# Tutor profile: Sachchidanand P.

## Questions

### Subject: Linear Algebra

Prove that zero of a vector space is unique.

For proving the uniqueness in any context, we generally use the method of contradiction. So let us assume that there are two zeros, $$0_1$$ and $$0_2$$. We need to prove that $$0_1=0_2$$. For that observe, $( 0_1=0_1+0_2, \ \text{here we are using that } 0_2\ \text{is additive identity}. $)$(0_2=0_1+0_2,\ \text{here we are using that } 0_1\ \text{is additive identity}. $) Thus, $$0_1=0_2$$.

### Subject: LaTeX

How to write a mathematical equation in Latex?

For writing a mathematical equation in Latex, there are a couple of ways that one can use. 1. Inline equation: For an inline equation, we use a single dollar sign. That is, suppose that we want to write "Let f(x)=sin(x) be a function." This can be written in latex as: Let $f(x)=\sin x$ be a function. 2. For the display mode, we use the double dollar. For example, $$ x^2+2x+3 .$$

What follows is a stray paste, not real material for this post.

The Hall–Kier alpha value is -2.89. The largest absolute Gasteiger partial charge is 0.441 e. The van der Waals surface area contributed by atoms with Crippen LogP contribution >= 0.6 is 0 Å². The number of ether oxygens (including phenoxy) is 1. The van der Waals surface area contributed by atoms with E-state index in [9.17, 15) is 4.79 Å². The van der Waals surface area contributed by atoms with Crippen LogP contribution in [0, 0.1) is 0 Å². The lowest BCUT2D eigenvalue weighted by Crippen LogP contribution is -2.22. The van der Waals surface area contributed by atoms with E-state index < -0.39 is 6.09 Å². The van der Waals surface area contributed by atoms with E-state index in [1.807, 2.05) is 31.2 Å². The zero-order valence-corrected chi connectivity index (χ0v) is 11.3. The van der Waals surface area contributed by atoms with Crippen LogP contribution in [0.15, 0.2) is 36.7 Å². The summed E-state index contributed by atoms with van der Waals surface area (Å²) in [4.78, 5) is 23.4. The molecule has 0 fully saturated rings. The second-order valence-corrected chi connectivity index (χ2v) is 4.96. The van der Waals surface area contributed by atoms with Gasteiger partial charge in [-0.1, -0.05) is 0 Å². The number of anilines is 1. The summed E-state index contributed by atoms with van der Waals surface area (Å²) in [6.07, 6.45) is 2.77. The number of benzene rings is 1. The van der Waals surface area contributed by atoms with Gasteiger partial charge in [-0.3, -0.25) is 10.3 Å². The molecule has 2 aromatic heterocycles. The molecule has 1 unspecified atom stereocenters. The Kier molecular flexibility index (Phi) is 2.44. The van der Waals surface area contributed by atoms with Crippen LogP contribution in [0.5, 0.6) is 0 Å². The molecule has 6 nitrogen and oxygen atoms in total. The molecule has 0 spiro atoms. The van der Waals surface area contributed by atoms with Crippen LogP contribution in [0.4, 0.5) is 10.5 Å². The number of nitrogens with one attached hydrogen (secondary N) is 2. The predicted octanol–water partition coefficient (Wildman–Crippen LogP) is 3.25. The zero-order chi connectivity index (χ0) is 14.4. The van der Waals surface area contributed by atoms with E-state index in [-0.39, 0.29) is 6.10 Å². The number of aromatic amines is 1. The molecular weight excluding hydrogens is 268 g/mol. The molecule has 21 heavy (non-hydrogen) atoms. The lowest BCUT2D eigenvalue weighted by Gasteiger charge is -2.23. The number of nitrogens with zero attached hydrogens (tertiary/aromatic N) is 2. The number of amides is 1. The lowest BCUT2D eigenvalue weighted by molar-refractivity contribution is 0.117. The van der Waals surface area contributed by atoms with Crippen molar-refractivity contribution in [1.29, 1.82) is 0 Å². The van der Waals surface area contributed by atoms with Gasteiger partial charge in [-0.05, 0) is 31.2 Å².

### Subject: Calculus

Differentiate the function $$f(x)=\sin (x^2+2x+3)$$.

We want to find the derivative of the above function. So let us first analyze the given function. $(f(x)=\sin(g(x)),~ g(x)=x^2+2x+3$) We know the derivative of $$\sin x$$ which is $$\cos x$$. We also know the derivative of a polynomial $$g(x)=x^2+2x+3$$, which is $$2x+2$$. Here we have used the power rule and sum rule for the derivative. The first one states that the derivative of the function $$x^n$$ is $$nx^{n-1}$$ and the later one says that the derivative of the function $$\dfrac{d}{dx}(f(x)+g(x))=\dfrac{df(x)}{dx}+\dfrac{dg(x)}{dx}$$. Now we will apply the chain rule for finding out the derivative of the given function $$f(x)$$.The rule is given by $( \dfrac{d}{dx} a(b(x))=\dfrac{da}{dx}|_ {b(x)}\cdot \dfrac{db}{dx}$) If we apply the above rule then the drivative of $$f(x)$$ will be $( cos(g(x))\cdot \dfrac{dg(x)}{dx}=\cos(g(x))(2x+2). $) Hence the required derivative will be $$(2x+2)\cdot \cos(x^2+2x+3)$$.

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